Arrow Season 2.5 #2 (Comics Review)
DC Comics kicked off its Arrow Season 2.5 digital-first series week before last, which bridges the gap between the second and (upcoming) third seasons of its hit television show Arrow, based on its Green Arrow comics. The first issue was an absolute kicker, combining the best of the show with some really big action scenes that normally you wouldn’t get to see on the scene. It also starred Roy Harper as Speedy, all dressed in red and all, the whole nine yards. That rocked, for me at least. The wait for the second issue has been long, but it is finally here.
This second issue carries straight on from the one before, and it sets up the character relationships in a rather big way, going forward into the show’s third season. The action is very low-key this time, since the focus is much more on the characters, and I liked that personally. Start with a bang and then give the readers substance. That’s the case here and to be honest, I don’t think it could have been better really. After the great opening with the first issue, Marc Guggenheim and Joe Bennett are back for another exciting opening here, intent on giving readers an amazing experience.
In the previous issue, we saw that Roy was on his first major mission with Oliver, following the battle with Slade’s army at the end of the second season, and we begin to get an inkling that while the character has come a long, long way since his humble beginnings in season 1, he has also grown quite a bit. Yeah, Oliver ends up saving Roy again, but I think that given the evolved nature of their relationship now, this works out much better this time. Roy is kind of one of the big punching bags of the show when it comes to getting knocked out and to later be saved by the Arrow, but hey, I really don’t mind that.
As with the first issue, Guggenheim’s script and story seem almost like the real deal since his dialogue is always on-spot and he nails the characters. We get to see young Caleb again, having now become one of Starling’s ever-present hobos. We get to touch base with Detective Lance and Laurel. And we also see the appearance of a villain who has been missing for some time. Not too much time, unfortunately, but time all the same. That cliffhanger on that last page is golden, and it has me really excited to see what direction Guggenheim’s goes with the series with its next issue.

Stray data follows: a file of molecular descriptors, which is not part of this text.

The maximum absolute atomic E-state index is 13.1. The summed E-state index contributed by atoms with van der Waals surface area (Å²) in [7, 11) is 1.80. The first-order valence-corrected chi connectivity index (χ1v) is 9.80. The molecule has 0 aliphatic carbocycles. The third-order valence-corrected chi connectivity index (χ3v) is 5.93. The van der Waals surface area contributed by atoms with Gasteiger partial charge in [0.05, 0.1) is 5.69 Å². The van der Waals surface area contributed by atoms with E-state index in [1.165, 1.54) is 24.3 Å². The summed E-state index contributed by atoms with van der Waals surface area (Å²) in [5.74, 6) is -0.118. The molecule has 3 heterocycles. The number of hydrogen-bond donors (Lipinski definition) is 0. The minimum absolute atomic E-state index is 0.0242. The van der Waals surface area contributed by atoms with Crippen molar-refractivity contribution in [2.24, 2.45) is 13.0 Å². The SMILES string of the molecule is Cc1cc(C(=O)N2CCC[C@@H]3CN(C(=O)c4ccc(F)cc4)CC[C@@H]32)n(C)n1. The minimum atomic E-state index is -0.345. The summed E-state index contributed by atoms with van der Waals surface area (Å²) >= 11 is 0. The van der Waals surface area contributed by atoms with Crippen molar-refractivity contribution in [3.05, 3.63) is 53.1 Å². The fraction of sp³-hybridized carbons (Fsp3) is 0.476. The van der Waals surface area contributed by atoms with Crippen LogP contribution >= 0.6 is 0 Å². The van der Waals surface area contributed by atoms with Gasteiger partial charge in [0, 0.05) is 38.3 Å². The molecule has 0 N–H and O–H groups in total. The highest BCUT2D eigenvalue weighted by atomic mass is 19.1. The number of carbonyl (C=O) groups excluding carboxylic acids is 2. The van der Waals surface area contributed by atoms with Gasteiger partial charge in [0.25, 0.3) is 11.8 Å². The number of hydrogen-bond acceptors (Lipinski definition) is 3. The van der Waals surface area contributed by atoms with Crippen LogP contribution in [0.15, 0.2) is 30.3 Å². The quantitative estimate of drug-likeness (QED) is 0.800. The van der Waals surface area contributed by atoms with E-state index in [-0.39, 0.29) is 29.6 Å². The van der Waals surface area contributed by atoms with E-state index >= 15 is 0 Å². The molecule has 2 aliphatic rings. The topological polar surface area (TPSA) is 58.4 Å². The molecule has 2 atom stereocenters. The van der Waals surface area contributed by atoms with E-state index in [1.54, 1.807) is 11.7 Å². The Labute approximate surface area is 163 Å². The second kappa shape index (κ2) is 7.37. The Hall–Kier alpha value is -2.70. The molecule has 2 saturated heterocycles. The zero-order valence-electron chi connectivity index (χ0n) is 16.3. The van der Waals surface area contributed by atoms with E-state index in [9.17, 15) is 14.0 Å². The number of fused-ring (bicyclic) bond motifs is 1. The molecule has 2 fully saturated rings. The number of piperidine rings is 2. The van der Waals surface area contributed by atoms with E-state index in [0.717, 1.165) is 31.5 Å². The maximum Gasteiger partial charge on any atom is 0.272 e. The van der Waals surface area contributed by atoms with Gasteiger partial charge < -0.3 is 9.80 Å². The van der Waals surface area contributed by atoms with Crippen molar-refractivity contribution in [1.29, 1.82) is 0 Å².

Like I’ve said before, the big part of this series are the characters, as far as I am concerned, and Guggenheim’s ability to nail down the characters so that the story feels very “realistic” and “fitting” is something that I prize highly here. Without any of that, this comic just wouldn’t be the same, not at all. And this is where Guggenheim excels, as he should.
On the other side, what I also loved was that the interactions between the characters, especially Team Oliver, felt much more natural this time around, not that there was any significant confusion or a lack in the last issue. Most of all, Guggenheim gets the humour down right, especially Felicity’s occasional awkwardness, which I think has translated rather well to the comics format from the show itself. That’s a huge plus right there and the same can be said of both Diggle’s seriousness and his subtle well-meant criticisms of Oliver. That’s one of the big, big reasons why I love Diggle so much, and Guggenheim has done a great job here, as he did with Felicity’s great comebacks and remarks.
Joe Bennett is still the penciller with Craig Yeung replacing Jack Jadson on the inks though Jim Charalampidis is still on as the colourist and so is Deron Bennett on the letters. The characters resembled their television counterparts less than they did in the previous issue and that was slightly disappointing, but then again, we do get to see a whole lot more this time around, and it is almost glorious, in special reference to the big bad villain introduced. But all the same, the pencilwork and the inks and the colours are still perfect.
Issue #3 really can’t get here soon enough and it sucks that I have to wait an unnecessary two weeks for it. I want to read it now!
More Arrow Season 2.5: #1.
Posted on September 18, 2014, in Comics Reviews, Review Central and tagged Action-Adventure, Arrow, Arrow Season 2, Arrow Season 2.5, Arrow Season 3, Brother Blood, Church of Blood, Comics, Comics Review, Craig Yeung, Crime, CW, DC Comics, Deathstroke, Deron Bennett, Felicity Smoak, Green Arrow, Jim Charalampidis, Joe Bennett, John Diggle, Marc Guggenheim, Oliver Queen, Review, Review Central, Roy Harper, Speedy, Starling City, Superheroes, Supervillains, Television Tie-In. Bookmark the permalink. 9 Comments.